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Piñera to address Chilean students’ demands on Saturday in Government House

Thursday, September 1st 2011 - 01:55 UTC
Full article 3 comments
The Chilean president and the Education minister will be at the meeting The Chilean president and the Education minister will be at the meeting

After much deliberation, Chilean Education Minister Felipe Bulnes agreed to meet with student leaders this Saturday, Sept. 3, to discuss their demands. The meeting is to take place in the La Moneda presidential palace, and will be hosted by President Sebastián Piñera himself.

Student leaders had already agreed to meet with the government for roundtable discussions after a brief meeting between both parties last Sunday, but until Bulnes’ announcement, no date had been set in stone.

The meeting will mark an important milestone in the student movement, which has made use of a variety of measures to get the government’s attention. Protests have ranged from mass demonstrations to education-themed flash mobs and kiss-a-thons – one of which is currently scheduled for Thursday.

“This dialogue is a step towards building trust and normalizing the country” said Senate President Guido Girardi “The school takeovers and demonstrations have to end”.

At the meeting, Piñera is expected to tackle a list of 12 points presented by student leaders of the Chilean Student Confederation (Confech) on Aug. 23.

The demands include guaranteeing free education as a constitutional right and improving access to education for low income applicants in the form of grants and scholarships, as well as greater recognition for indigenous student rights and ending municipal oversight of low-performing schools.

The document additionally calls for an end to for-profit educational institutions, a point that ties in to the demand of eliminating the role of private banks in financing tuition loans.

Of the items on the list, the demand to guarantee free education as a right has been deemed to lack any common ground between either party. The same can be said about the end to profiteering in schools.

Technically, earning profit from owning and managing schools is illegal under the Chilean Constitution. The existence of numerous private institutions throughout Chile bears testament to the way this norm has been overlooked.

The awkward legal contradiction has been the reason behind a bill recently introduced by the Piñera administration, which proposes to legalize education as a commodity legitimately bought and sold. For this reason, student leaders have called on the government to freeze deliberations on any bills throughout discussions.

According to El Mercurio, Piñera asked members of his conservative coalition to vote against any bills that call for an end to profit in education.

“While there seems to be a genuine will on behalf of both parties to resolve both conflicts, there are certain visions that are going to make the resolution more difficult,” Andrea Rodriguez, education professor at the Universidad de Santiago, told The Santiago Times on Tuesday. “On behalf of the government, there seems to be more of a focus on short-term conflict resolution.”

According to Rodriguez, this conflicts with the students’ demands that are focused on deeper, long-term changes.

Rodriguez’s assessment is in line with a comment made by Confech spokesperson Camila Vallejo to Chilean daily El Mostrador in mid-August, in which she says that improving the education system is not the objective of the student movement. “We need a new system altogether.”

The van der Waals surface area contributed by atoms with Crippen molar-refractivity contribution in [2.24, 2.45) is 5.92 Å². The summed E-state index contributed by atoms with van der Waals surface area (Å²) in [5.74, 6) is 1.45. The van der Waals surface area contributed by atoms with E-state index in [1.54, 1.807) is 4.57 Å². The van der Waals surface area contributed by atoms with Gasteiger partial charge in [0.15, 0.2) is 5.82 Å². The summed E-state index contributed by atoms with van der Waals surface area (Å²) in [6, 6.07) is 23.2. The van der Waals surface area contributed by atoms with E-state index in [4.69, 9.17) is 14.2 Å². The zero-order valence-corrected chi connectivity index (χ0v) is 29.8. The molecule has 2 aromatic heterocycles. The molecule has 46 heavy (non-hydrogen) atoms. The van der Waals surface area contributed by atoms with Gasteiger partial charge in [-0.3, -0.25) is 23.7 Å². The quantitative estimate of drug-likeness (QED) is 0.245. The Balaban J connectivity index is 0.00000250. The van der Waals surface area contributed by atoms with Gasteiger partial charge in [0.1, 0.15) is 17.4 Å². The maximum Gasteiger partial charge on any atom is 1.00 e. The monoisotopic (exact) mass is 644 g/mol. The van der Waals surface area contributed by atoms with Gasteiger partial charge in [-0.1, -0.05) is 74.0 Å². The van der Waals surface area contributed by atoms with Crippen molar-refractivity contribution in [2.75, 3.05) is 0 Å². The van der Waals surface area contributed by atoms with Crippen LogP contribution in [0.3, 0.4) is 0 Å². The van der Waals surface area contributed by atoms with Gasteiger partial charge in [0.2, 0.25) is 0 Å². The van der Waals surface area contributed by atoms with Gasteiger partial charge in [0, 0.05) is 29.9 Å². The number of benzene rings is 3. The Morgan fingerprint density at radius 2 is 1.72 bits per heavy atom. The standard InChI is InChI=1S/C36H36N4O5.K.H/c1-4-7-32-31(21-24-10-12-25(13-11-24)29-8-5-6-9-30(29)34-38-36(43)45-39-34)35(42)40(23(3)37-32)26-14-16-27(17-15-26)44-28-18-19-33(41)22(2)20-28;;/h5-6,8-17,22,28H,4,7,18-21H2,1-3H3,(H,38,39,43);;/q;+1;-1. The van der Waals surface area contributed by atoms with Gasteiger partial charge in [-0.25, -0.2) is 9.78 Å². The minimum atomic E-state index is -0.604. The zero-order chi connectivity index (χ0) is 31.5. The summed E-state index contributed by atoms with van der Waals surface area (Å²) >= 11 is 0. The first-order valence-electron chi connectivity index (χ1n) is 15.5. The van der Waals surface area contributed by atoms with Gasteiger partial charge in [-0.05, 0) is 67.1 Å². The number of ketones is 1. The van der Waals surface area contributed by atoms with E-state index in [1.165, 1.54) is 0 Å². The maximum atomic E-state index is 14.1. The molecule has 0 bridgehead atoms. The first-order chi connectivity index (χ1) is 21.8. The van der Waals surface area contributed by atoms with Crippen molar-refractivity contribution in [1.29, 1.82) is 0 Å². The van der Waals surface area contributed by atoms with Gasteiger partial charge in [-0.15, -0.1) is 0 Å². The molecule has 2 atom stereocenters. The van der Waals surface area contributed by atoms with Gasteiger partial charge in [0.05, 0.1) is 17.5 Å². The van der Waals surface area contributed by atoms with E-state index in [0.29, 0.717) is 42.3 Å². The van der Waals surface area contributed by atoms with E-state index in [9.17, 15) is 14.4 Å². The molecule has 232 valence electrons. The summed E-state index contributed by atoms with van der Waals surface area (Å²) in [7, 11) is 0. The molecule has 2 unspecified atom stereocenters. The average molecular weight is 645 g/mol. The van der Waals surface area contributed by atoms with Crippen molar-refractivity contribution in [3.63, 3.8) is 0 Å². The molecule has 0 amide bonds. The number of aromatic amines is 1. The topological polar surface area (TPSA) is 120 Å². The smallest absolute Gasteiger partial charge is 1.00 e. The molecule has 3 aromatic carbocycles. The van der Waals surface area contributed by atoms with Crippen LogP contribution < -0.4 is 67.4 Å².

By Ivan Ebergenyi - The Santiago Times

Categories: Politics, Latin America.

Top Comments

Disclaimer & comment rules
  • xbarilox

    Poor president Piraña :(

    Sep 01st, 2011 - 02:03 am 0
  • Forgetit87

    Hahaha :)

    Sep 01st, 2011 - 05:31 am 0
  • GeoffWard2

    OK, the Government want to take the heat out of the protest incrementally; the ‘students’ want a new (social) system. It was ever thus, the whole world over.

    (From this article), what, specifically, do the ‘students’ want to be different?
    1. ‘Free education’ as a constitutional right.
    There is no such thing as ‘free education’; the people pay; the tax-payers. Many more people will need to become tax-payers and pay higher taxes to meet this demand.
    2. Improving access to education for low-income applicants; grants and scholarships.
    Good in itself, but many more people will need to become tax-payers and pay higher taxes to meet this demand.
    3. Greater recognition for the rights of indigenous students.
    Good in itself, but are we talking about people with Chilean nationality, or the ‘native Chilean’ community? Do the two groups have different rights?
    4. Ending municipal oversight of low-performing schools.
    If not the municipal authorities, who should have oversight of performance? The State Ministry of Education? The ‘students’ themselves?
    5. An end to ‘for-profit’ educational institutions.
    ‘Profiteering in schools’ = private schooling, includes religious schools/international schools/foreign & overseas colleges/etc. If corruption is the issue, end corruption; do not deny ‘private’ enterprise the right to educate certain of the nation’s children.
    6. Stopping private banks financing tuition loans.
    There is nothing intrinsically wrong with any bank being used as the Loan Company; all that is needed is good and honest oversight.

    There is no ‘Crunch issue’ here;
    all is soluble, except the right to be educated outside the state system.

    But the nation will need to be educated through the media that this 'new world of education' comes at a significant cost,
    and it is them, through more and heavier taxes, that will be bearing this cost.

    They may choose to do so, and this could become the key ballot box issue.

    Sep 04th, 2011 - 03:17 pm 0
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